Photochemical Machining: Introduction, History, Working Principle, Applications, Advantages [Notes & PDF]

Hello, Hope you are well. In this article, we will discuss What is Photochemical Machining? in detail. First, we will see the Introduction, a little bit of history, Working Step by step, Advantages, Disadvantages, and Application in detail.

And at the end of the article, you can easily download a PDF version of this article.

Let’s start to introduction first,

Photochemical Machining Introduction:

Photochemical machining plays a dominant role in the field of manufacturing. This process is the higher resolution of the chemical machining process.

In simple words, the replacement of any maskant by photoresist material in the Chemical machining process turns the process into Photochemical machining.

The photoresist material is made use for ultraviolet exposure before the chemical etching to produce complex geometries on sheet metal components.

This process is also called ‘Photochemical milling’ or ‘Photo etching’. The entities manufactured by this method are stress-free and crack-free.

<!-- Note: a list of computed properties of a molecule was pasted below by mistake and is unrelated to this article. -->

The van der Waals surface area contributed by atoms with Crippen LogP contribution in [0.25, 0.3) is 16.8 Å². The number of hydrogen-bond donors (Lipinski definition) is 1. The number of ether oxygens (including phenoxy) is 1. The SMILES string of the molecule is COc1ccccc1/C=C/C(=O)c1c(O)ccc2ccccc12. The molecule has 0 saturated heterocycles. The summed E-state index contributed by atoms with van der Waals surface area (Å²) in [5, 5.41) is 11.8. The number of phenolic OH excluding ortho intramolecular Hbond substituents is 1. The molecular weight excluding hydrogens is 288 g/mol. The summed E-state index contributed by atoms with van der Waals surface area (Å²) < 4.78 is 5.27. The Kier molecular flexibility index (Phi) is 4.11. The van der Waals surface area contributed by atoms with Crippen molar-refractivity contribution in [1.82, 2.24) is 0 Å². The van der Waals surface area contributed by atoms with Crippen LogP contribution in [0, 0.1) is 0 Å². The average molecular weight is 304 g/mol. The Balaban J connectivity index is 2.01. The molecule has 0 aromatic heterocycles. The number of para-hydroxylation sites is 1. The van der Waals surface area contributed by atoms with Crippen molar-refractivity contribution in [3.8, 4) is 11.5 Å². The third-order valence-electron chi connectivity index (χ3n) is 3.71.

This process is widely used for prototyping because of its sharp dimensional tolerances.

Photochemical Machining History:

The development of photochemical machining began in the year 1782 when John Senebier noticed that few resins lost their solubility to turpentine and got hardened under sunlight.

The experiments started from then, till 1940. Finally, a machining process with the name Photochemical was evolved by compositing the Chemical process and Photoresist (hardening phenomenon of metal under UV light).

The same has become commercial since the 1960s.


Photochemical machining is a process of fabricating desired shapes on sheet metal components by exposing the workpiece to ultraviolet light using a photo-resist material and then removing the metal by the method of etching.

Photochemical machining Working Principle:

The working principle of the Photochemical Machining process is derived from the Chemical machining process. A photoresist film is coated on the clean surface of the workpiece.